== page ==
Sometimes public acts have very private consequences. One case in point is the Balanced Budget Act of 1997, which has effectively eviscerated West Virginia's health care system.
When lawmakers on Capitol Hill passed $206 billion in Medicare cuts, more than 5,000 people in West Virginia instantly became ineligible for home health care. Hundreds more were denied home health services for a variety of reasons, including the high cost of care, and 1,200 people who sought help from the state for in-home keeping and hygiene visits were placed on waiting lists.
The Associated Press, which reviewed the consequences of the Balanced Budget Act, found a system under strain that routinely denied people services or released them early from hospitals. In addition, layoffs are forcing hospitals to close rural clinics, home health agencies, and skilled nursing facilities in an attempt to keep their fiscal house in order.
"All the easy cost shifts and management tricks you can make -- they're all gone,' says Robert Hammer, chief executive officer of Davis Memorial Hospital in Elkins. "A reduction here, a change there -- it's all used up. We're to the point now where we don't have anywhere left to cut. So the next thing is, we start cutting services."
Hammer added that it's a dilemma for hospital administrators. "The business decision there is real easy. The moral decision is real hard."
Demographics point to why West Virginia is particularly hard hit by Medicare reductions. It has the oldest median age population in the nation and ranks second in the percentage of its population covered by Medicare.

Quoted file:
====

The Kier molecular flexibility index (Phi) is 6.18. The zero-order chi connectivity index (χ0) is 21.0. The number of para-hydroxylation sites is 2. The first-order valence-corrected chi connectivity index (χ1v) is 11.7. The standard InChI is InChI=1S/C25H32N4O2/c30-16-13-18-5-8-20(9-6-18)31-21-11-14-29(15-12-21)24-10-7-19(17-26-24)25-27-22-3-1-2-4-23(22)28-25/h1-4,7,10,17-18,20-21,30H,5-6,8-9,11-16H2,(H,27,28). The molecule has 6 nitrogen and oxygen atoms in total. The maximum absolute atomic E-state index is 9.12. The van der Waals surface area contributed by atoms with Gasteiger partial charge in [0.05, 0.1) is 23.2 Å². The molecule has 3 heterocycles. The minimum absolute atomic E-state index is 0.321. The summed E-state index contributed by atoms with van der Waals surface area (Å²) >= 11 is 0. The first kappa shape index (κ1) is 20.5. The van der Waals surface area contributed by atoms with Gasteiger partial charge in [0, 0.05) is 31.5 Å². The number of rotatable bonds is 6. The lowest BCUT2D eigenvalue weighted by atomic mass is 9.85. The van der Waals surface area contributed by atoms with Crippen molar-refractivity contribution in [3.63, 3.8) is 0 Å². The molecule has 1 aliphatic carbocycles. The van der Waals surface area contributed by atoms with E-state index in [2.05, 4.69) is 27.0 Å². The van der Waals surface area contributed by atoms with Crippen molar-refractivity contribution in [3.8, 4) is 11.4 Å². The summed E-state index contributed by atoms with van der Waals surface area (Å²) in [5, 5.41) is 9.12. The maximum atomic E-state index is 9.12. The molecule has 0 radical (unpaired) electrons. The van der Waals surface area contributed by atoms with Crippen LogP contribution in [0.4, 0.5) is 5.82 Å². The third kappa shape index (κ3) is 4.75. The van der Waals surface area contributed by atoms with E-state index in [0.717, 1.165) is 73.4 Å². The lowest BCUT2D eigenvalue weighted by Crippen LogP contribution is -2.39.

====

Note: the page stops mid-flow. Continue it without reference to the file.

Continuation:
The West Virginia Hospital Association says that Medicare cuts will cost state hospitals $525 million by 2002 and claims the state's 71 home health agencies are each losing about $180,000 a year.
Access to home health care is crucial in a rural state where patients often face the possibility of having to travel hundreds of miles for basic medical services. But home health agencies can no longer serve as a safety net for a public that direly need their services.
The results are often catastrophic for the patients themselves. Many are staying home and receiving no service whatsoever. Many are lying in back rooms or sitting in homes that are far removed from modern health care.
Since Congress is to blame for putting the health care system in critical condition, only it has the means to resuscitate it. Lawmakers should restore all Medicare funding before more lives are negatively impacted by a business decision that fails to look after the needs of its most helpless citizens.
If government wants to reduce the budget deficit, it surely can find other programs to pare that aren't nearly as critical to the basic needs of the populace.
Governments should be remembered for how they treat the disenfranchised, not the power elites.
Today's editorial reflects the opinion of the Exponent editorial board, which is comprised of John G. Miller, James G. Logue, Kevin S. Courtney, Patrick M. Martin and J. Cecil Jarvis.